I found this in Avflash.
Sounds to me as if they were pretty long on courage and professionalism. The sheriff not only lacked the equipment, but these two elements too.
A couple of good Samaritans in California are caught in that awkward maw between heroism and recklessness after some pretty interesting flying led to the rescue of two 11-year-olds last week. Using night-vision goggles, pilot David Gunsauls and helicopter owner Dan Kohrdt spotted Revina Dennis and her cousin Austin Rogers on a lava-rock-strewn hillside miles away from the ground party looking for them. Gunsauls toed the helicopter into the hillside while Korhdt pulled the kids inside. Flush with the success of the rescue, it was backslaps all around as the youngsters, who got lost while exploring the hills near Paradise, Calif., were dropped off to their families in a school playing field. It didn't take long for the local sheriff's office to distance itself from the celebration. "We did not ask for, frankly, nor did we support [the freelance operation]," Capt. Jerry Smith, head of the sheriff's department's aviation section. "That was a non-sanctioned event." His team wa!
s waiting for daylight to launch. Now, it's not that Smith is entirely heartless. He told the Paradise Post the rescue "was a very heroic thing," but he also noted that if anything had gone wrong it would have been his department held liable. "Anytime we establish a relationship with a civilian component of the community, we assume responsibility for their actions," Smith said. The helicopter was in radio contact with the ground team.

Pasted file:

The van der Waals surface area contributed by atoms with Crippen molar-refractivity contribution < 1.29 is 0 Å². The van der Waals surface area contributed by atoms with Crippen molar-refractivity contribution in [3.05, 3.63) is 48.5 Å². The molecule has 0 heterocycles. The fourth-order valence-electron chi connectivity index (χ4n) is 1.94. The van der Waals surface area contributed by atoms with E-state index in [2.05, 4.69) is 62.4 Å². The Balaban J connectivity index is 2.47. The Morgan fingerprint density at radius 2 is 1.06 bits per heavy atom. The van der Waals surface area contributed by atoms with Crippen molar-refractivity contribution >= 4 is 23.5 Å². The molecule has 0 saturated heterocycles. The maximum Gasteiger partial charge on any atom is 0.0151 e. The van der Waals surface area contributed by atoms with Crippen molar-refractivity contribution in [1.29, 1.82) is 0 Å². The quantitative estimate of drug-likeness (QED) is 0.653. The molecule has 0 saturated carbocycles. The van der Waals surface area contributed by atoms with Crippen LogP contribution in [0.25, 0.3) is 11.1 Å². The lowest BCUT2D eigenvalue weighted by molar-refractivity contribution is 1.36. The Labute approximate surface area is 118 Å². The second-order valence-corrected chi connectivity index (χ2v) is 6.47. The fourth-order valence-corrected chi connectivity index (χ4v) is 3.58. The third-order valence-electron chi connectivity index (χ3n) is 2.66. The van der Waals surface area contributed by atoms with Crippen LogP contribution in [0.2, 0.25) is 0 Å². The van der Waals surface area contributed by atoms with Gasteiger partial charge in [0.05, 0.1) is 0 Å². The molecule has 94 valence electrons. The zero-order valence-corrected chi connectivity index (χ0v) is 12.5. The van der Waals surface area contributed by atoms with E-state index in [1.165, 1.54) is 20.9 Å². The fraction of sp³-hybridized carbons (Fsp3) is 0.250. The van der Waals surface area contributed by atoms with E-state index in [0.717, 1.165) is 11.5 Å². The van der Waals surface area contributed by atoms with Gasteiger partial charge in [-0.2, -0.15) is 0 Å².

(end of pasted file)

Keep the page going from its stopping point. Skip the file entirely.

At What Risk?
Smith said the nighttime toe-in maneuver was too risky. "I would not have allowed our pilots to do that mission," he said. Korhdt heard about the missing kids on the 11 p.m. TV news and called Gunsauls, who met him at the airport. Their Bell 407 helicopter has both night-vision equipment and forward looking infrared equipment (the sheriff's choppers have neither). They first found the searchers and then "just followed the natural lay of the land" trying to put themselves in the children's place in terms of choosing a route. They spotted the pair glowing brightly in their night-vision goggles against the dull background of the hillside and went to work. Pete Cunha, a local California Highway Patrol pilot contacted by the newspaper, also said rescuers should have left the task to experts. "It's not a game for amateurs," said Cunha. CHP has a couple of night-capable Eurocopter 305s but won't fly them in rough terrain at night. He said the authorities have to keep control of !
these types of operations (even if they can't or won't participate in them). "If we allowed this kind of thing to continue, for instance, could you imagine the onslaught of good-minded people wanting to become involved in uncontrolled situations?" he said, likening the incident to volunteers with hunting rifles showing up at a police standoff wanting to help. "We simply could not have that."
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